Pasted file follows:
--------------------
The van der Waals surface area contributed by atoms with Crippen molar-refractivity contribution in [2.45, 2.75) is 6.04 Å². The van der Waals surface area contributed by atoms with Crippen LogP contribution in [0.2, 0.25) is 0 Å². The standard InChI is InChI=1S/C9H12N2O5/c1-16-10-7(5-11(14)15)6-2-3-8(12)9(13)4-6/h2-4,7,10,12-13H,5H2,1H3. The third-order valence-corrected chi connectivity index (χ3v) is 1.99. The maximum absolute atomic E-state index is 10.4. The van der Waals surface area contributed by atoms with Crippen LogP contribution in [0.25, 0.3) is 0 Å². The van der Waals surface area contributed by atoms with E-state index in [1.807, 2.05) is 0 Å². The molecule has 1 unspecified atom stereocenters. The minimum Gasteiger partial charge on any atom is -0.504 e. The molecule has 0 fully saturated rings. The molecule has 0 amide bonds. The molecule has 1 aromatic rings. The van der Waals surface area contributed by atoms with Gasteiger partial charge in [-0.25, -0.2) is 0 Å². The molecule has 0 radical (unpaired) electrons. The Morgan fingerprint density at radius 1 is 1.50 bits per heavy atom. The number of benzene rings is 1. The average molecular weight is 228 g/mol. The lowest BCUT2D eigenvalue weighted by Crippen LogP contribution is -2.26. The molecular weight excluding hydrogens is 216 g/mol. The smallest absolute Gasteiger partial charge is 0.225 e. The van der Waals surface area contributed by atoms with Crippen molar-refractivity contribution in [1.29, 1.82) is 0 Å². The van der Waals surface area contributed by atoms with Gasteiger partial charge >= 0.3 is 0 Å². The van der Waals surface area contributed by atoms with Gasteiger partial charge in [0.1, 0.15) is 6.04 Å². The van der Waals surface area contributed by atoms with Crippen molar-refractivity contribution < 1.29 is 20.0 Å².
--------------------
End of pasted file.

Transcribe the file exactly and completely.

The van der Waals surface area contributed by atoms with Crippen molar-refractivity contribution in [2.45, 2.75) is 6.04 Å². The van der Waals surface area contributed by atoms with Crippen LogP contribution in [0.2, 0.25) is 0 Å². The standard InChI is InChI=1S/C9H12N2O5/c1-16-10-7(5-11(14)15)6-2-3-8(12)9(13)4-6/h2-4,7,10,12-13H,5H2,1H3. The third-order valence-corrected chi connectivity index (χ3v) is 1.99. The maximum absolute atomic E-state index is 10.4. The van der Waals surface area contributed by atoms with Crippen LogP contribution in [0.25, 0.3) is 0 Å². The van der Waals surface area contributed by atoms with E-state index in [1.807, 2.05) is 0 Å². The molecule has 1 unspecified atom stereocenters. The minimum Gasteiger partial charge on any atom is -0.504 e. The molecule has 0 fully saturated rings. The molecule has 0 amide bonds. The molecule has 1 aromatic rings. The van der Waals surface area contributed by atoms with Gasteiger partial charge in [-0.25, -0.2) is 0 Å². The molecule has 0 radical (unpaired) electrons. The Morgan fingerprint density at radius 1 is 1.50 bits per heavy atom. The number of benzene rings is 1. The average molecular weight is 228 g/mol. The lowest BCUT2D eigenvalue weighted by Crippen LogP contribution is -2.26. The molecular weight excluding hydrogens is 216 g/mol. The smallest absolute Gasteiger partial charge is 0.225 e. The van der Waals surface area contributed by atoms with Crippen molar-refractivity contribution in [1.29, 1.82) is 0 Å². The van der Waals surface area contributed by atoms with Gasteiger partial charge >= 0.3 is 0 Å². The van der Waals surface area contributed by atoms with Gasteiger partial charge in [0.1, 0.15) is 6.04 Å². The van der Waals surface area contributed by atoms with Crippen molar-refractivity contribution < 1.29 is 20.0 Å².